Haiti’s Twin Tragedy: Cholera and the Lack of Sanitation Plan
By Dino Eliadis, SVP Operations Haiti Recovery and Development Company, LLC
The New York Times article Cholera Reported in Several Areas in Haiti is the next in a wave of tragedies still to come after the January 12, 2010 earthquake. Fear is that an epidemic will spread to the displacement camps which could kill as many people as the earthquake.
The article also states “It can be headed off by trucking in clean water or huge filters that can clean local water.” This is like treating a cut artery by putting a bandage on it. This is not the solution to the problem. It is only a short-term fix to a symptom of a much larger problem.
According to Wikipedia, Cholera is transmitted through ingestion of water contaminated with the cholera bacterium, usually from feces. Which means poor water treatment and sanitation are the main sources of the problem. Trucking in water only fixes a symptom of the real problem and exacerbates an already nightmarish logistical situation.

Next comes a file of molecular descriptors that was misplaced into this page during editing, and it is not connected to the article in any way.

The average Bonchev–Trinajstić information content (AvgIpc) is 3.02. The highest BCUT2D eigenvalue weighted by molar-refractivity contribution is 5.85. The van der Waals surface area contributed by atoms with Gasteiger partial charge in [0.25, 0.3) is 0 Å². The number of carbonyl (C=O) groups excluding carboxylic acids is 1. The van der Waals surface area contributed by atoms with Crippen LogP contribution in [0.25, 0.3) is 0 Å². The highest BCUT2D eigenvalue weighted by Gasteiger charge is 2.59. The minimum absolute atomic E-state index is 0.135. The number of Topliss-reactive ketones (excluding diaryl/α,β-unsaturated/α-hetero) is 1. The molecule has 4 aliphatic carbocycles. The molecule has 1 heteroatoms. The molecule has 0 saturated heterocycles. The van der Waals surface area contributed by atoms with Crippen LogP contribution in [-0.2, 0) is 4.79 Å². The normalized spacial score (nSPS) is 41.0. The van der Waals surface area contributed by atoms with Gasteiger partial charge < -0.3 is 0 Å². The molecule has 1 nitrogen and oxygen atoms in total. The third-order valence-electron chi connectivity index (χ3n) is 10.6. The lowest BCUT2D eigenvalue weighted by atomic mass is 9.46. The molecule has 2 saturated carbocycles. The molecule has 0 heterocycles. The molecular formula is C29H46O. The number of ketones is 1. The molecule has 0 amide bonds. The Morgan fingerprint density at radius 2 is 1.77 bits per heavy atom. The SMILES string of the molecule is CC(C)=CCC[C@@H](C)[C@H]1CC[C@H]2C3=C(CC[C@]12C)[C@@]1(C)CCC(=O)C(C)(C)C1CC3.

What are needed are modern water treatments systems. We have already referenced the issue of water in our earlier blog post “Water – A Major Resource for Haiti’s Recovery.” We addressed this problem at the very start of our comprehensive plan to rebirth the nation of Haiti and are ready with a comprehensive solution.
HR&DC strategic partners in water treatment have more than 30 years experience in solving this problem in third world countries all around the world. What is needed now is the attention of the political leaders that can authorize this kind of project.
What are your thoughts on this situation and how it has been handled to this point?
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